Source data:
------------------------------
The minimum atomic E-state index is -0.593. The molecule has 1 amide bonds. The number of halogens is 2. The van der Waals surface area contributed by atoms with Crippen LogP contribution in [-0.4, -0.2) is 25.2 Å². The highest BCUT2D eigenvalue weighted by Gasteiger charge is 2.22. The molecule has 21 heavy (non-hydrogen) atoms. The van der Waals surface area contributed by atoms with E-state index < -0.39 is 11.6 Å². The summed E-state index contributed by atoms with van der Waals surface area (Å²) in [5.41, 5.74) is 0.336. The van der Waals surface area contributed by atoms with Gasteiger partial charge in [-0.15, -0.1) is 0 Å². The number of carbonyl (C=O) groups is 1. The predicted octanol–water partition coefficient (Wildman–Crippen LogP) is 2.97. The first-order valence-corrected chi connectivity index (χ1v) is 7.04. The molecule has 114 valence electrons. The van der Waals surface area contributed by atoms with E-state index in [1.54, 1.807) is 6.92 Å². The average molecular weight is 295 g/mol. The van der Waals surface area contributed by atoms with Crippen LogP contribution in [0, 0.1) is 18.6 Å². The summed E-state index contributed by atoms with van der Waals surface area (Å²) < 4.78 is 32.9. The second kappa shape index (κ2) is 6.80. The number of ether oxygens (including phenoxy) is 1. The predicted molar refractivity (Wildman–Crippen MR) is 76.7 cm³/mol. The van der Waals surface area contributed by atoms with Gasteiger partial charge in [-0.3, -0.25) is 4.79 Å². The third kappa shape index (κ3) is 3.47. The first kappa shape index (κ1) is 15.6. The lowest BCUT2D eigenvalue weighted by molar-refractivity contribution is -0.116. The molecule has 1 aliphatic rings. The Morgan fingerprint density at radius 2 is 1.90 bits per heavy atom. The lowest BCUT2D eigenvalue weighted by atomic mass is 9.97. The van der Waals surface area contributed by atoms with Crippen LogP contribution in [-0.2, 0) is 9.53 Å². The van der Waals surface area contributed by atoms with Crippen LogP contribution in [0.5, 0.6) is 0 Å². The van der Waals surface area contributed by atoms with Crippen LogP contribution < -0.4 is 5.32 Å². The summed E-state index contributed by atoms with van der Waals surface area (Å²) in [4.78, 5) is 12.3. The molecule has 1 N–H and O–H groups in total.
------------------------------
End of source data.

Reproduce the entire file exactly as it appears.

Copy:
The minimum atomic E-state index is -0.593. The molecule has 1 amide bonds. The number of halogens is 2. The van der Waals surface area contributed by atoms with Crippen LogP contribution in [-0.4, -0.2) is 25.2 Å². The highest BCUT2D eigenvalue weighted by Gasteiger charge is 2.22. The molecule has 21 heavy (non-hydrogen) atoms. The van der Waals surface area contributed by atoms with E-state index < -0.39 is 11.6 Å². The summed E-state index contributed by atoms with van der Waals surface area (Å²) in [5.41, 5.74) is 0.336. The van der Waals surface area contributed by atoms with Gasteiger partial charge in [-0.15, -0.1) is 0 Å². The number of carbonyl (C=O) groups is 1. The predicted octanol–water partition coefficient (Wildman–Crippen LogP) is 2.97. The first-order valence-corrected chi connectivity index (χ1v) is 7.04. The molecule has 114 valence electrons. The van der Waals surface area contributed by atoms with E-state index in [1.54, 1.807) is 6.92 Å². The average molecular weight is 295 g/mol. The van der Waals surface area contributed by atoms with Crippen LogP contribution in [0, 0.1) is 18.6 Å². The summed E-state index contributed by atoms with van der Waals surface area (Å²) < 4.78 is 32.9. The second kappa shape index (κ2) is 6.80. The number of ether oxygens (including phenoxy) is 1. The predicted molar refractivity (Wildman–Crippen MR) is 76.7 cm³/mol. The van der Waals surface area contributed by atoms with Gasteiger partial charge in [-0.3, -0.25) is 4.79 Å². The third kappa shape index (κ3) is 3.47. The first kappa shape index (κ1) is 15.6. The lowest BCUT2D eigenvalue weighted by molar-refractivity contribution is -0.116. The molecule has 1 aliphatic rings. The Morgan fingerprint density at radius 2 is 1.90 bits per heavy atom. The lowest BCUT2D eigenvalue weighted by atomic mass is 9.97. The van der Waals surface area contributed by atoms with Crippen LogP contribution in [-0.2, 0) is 9.53 Å². The van der Waals surface area contributed by atoms with Crippen LogP contribution in [0.5, 0.6) is 0 Å². The van der Waals surface area contributed by atoms with Crippen LogP contribution < -0.4 is 5.32 Å². The summed E-state index contributed by atoms with van der Waals surface area (Å²) in [4.78, 5) is 12.3. The molecule has 1 N–H and O–H groups in total.